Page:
- The Supreme Court upheld the constitutionality of mandatory suspicionless drug testing of student-athletes in Vernonia v. Acton (1995). Applying its rulings in Skinner and Von Raab, the court found that the student's Fourth Amendment rights were outweighed by the government's interest in drug-free schools when it approved a school's policy of random, suspicionless testing of student-athletes. In the wake of its landmark ruling, hundreds of school districts nationwide adopted similar policies.
- Student drug testing expanded beyond athletics. Some schools began requiring testing for participation in other extracurricular activities. A panel of the 7th U.S. Circuit Court of Appeals upheld the constitutionality of such a school program in Todd v. Rush County Schools (1998). The Supreme Court refused to hear the case, letting the verdict stand.
- In contrast, another circuit court disapproved of broad extracurricular drug testing. A panel of the 10th U.S. Circuit Court of Appeals overturned a school drug policy in Earls v. Tecumseh (2001), holding that extracurricular testing went further than what is permitted under Vernonia. With the two circuits in obvious disagreement, the Supreme Court accepted the case for review in 2002.
- A federal judge in Texas struck down what had been the nation's first school district policy requiring drug testing of all junior high school students in Tannahill v. Lockney School District (2001).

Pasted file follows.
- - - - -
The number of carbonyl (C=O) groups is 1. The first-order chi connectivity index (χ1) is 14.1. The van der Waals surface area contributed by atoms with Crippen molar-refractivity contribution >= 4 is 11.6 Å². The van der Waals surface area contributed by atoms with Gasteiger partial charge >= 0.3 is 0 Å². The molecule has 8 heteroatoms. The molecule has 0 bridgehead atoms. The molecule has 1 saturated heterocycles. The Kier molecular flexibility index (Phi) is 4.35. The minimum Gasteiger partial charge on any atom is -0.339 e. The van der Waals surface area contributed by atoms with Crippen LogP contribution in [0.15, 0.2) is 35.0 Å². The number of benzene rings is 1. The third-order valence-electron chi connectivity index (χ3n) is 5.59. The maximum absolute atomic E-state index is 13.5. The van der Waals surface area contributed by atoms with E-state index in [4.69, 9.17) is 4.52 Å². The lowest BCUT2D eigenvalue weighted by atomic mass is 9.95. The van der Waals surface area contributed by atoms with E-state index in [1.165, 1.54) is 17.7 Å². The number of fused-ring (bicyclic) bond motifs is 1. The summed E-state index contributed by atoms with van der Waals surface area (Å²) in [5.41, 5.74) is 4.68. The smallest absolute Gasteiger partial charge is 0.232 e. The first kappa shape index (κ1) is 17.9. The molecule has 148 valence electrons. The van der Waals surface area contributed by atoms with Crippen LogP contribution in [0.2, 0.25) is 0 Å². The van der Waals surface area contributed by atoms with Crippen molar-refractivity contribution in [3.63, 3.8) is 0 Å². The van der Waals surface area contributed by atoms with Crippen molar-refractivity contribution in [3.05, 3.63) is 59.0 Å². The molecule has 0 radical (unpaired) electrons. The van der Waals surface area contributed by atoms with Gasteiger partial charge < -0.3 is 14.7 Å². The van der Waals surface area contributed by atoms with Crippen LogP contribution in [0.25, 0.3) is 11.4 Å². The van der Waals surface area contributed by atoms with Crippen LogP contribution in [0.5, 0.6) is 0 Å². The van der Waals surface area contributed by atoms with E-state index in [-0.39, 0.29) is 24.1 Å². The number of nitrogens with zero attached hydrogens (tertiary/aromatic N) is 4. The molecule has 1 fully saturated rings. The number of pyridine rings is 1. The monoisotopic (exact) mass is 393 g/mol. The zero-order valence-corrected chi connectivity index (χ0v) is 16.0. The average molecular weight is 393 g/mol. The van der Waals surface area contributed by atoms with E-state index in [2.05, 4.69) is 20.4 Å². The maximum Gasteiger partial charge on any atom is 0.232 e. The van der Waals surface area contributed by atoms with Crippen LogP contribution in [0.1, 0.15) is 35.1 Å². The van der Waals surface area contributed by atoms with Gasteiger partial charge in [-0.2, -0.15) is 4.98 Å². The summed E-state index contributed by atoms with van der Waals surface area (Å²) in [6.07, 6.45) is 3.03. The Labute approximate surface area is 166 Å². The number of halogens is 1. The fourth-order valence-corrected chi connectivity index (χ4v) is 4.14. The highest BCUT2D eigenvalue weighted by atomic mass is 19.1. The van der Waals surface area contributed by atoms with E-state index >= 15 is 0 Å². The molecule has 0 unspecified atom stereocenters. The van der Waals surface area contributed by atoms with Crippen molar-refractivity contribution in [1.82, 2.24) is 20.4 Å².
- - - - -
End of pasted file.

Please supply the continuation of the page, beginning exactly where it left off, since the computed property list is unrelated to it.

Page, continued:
At both the federal and state levels, the future of drug-testing policies is in question. In 2001, legal observers noted a trend in the courts toward rejecting student drug testing as more cases ended in verdicts for plaintiffs who challenged their school policies. Although some viewed this as a shift in public attitudes, it was too early to say definitively what impact the cases would have on this developing area of law.
How Does School Drug Testing Work?
Usually, drug screening in schools involves urine testing. In this method, a student provides a urine sample. This sample is then checked for signs of drugs. This type of test is called urinalysis. There are two main ways schools do these tests:
- Random Drug Testing of Students: Some students are randomly picked for the test. This means any student may be tested at any time, even if school officials don't believe they're using drugs.
- Testing Based on Reasonable Suspicion: If a school official thinks a student might be using drugs because of their behavior or other signs, they might ask the student to take a test.
Often, students participating in sports or other school activities are the ones tested. The idea is that students in these groups should set a good example for others. But in some places, any student can be tested.
What Happens if a Drug Test Shows Drug Use?
When there's a positive result, it means the test found signs of drugs in the student's system. But a positive test doesn't always mean the student will be punished. School boards want to help students, not just punish them. Students might be asked to join a program to help them stop using drugs or to see a counselor.
Getting Legal Help With Drug Testing in Schools
If students or their parents have concerns about drug testing in schools, they might consider getting legal help. Lawyers who know about education law can explain what the rules are and what rights students have. It's important for everyone to understand their rights and the reasons behind drug testing programs. Getting legal advice can provide clarity and guidance during confusing times.
Speak to an education lawyer about your potential case.